This was a lot of fun to do although if took a long time and I will need to read Toro’s blog to work out a couple of parsings. Both The Solver and Kimosabe took some working out. I could see the bickering rivals with no checkers but have only just worked out the wordplay. The coven escaped me for far too long. 1ac made me smile and thanks to Dada for the easier clues that led the way into this wonderland. Thanks to Toro for the review which I will read now

  6. jean-luc cheval
    Posted March 1, 2016 at 7:04 pm | Permalink

    Best Dada for ages.
    I ticked so many clues. My copy looks as if it met a flock of geese.
    28a took a while to parse. Didn’t know that cloth before although I am sure my towels are made of this. It’s supposed to be quite soft but I’ll never know. The water being so hard here it feels like sandpaper.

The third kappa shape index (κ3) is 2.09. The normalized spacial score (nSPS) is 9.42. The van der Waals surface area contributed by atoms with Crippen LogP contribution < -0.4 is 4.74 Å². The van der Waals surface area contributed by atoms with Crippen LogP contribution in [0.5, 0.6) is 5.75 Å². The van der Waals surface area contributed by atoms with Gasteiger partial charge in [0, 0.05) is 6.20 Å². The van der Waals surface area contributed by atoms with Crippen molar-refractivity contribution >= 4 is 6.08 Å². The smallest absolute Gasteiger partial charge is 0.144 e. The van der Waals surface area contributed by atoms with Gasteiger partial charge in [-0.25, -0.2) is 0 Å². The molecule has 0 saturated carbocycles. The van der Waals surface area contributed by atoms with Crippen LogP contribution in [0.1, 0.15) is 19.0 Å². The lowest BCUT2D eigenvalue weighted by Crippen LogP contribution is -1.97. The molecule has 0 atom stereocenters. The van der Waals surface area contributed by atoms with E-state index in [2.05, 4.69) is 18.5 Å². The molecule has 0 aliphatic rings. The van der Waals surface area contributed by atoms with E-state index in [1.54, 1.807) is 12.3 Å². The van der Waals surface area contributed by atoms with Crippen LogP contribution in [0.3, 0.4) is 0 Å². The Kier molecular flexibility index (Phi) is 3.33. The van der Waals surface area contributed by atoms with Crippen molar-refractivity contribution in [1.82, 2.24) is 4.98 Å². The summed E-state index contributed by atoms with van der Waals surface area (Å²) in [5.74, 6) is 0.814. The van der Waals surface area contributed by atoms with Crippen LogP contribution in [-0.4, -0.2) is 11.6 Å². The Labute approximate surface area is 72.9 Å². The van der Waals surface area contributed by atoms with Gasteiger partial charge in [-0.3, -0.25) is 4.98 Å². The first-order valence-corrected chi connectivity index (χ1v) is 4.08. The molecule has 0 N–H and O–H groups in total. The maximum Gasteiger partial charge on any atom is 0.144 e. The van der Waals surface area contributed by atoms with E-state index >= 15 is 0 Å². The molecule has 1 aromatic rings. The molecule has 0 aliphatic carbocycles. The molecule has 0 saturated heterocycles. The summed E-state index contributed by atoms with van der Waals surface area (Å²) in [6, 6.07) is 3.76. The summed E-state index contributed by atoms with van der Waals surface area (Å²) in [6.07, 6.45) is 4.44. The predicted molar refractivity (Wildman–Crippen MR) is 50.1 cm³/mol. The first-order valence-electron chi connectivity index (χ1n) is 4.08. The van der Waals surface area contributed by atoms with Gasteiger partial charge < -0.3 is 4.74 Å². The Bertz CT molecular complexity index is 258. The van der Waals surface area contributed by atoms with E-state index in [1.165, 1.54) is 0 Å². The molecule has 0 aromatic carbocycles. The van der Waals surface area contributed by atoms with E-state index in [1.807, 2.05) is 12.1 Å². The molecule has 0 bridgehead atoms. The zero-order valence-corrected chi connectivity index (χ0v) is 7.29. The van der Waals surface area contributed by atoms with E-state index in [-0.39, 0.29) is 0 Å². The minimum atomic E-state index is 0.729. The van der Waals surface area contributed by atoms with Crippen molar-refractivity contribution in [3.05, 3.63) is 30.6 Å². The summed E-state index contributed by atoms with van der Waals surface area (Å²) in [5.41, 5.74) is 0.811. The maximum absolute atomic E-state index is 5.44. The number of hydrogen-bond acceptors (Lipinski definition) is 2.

Thanks to Dada for the wonderful crossword and to Toro ( who has gone from double underlining to none) for the review.

  7. Shropshirelad
    Posted March 1, 2016 at 7:10 pm | Permalink

    Great puzzle Dada – sorry for the brevity – site access probs when posting. Thanks Toro

  8. JonP
    Posted March 1, 2016 at 7:16 pm | Permalink

    I struggled to gain a foothold and finally managed to get going in the SE. After some protracted cogitation, it all knitted together and I thought this an excellent puzzle and thoroughly enjoyed the solve.

    Cheers to Toro and Dada – certainly 4* for enjoyment and pretty tricky to boot.

  9. Gazza
    Posted March 1, 2016 at 7:30 pm | Permalink

    Great start to the Toughie week – thanks to Dada and Toro. I enjoyed too many clues to list them all so I’ll confine my ‘favourites’ to 1a, 16a, 23a and 10d.

  10. halcyon
    Posted March 1, 2016 at 7:57 pm | Permalink

    I agree with J-LC – best Dada for a long while, despite the awful grid. Many chuckles from several excellent clues including 1a, 17a, 27a [in with] and 8d [the Movie eventually gave the game away]. Last to yield was the cleverly constructed 24a.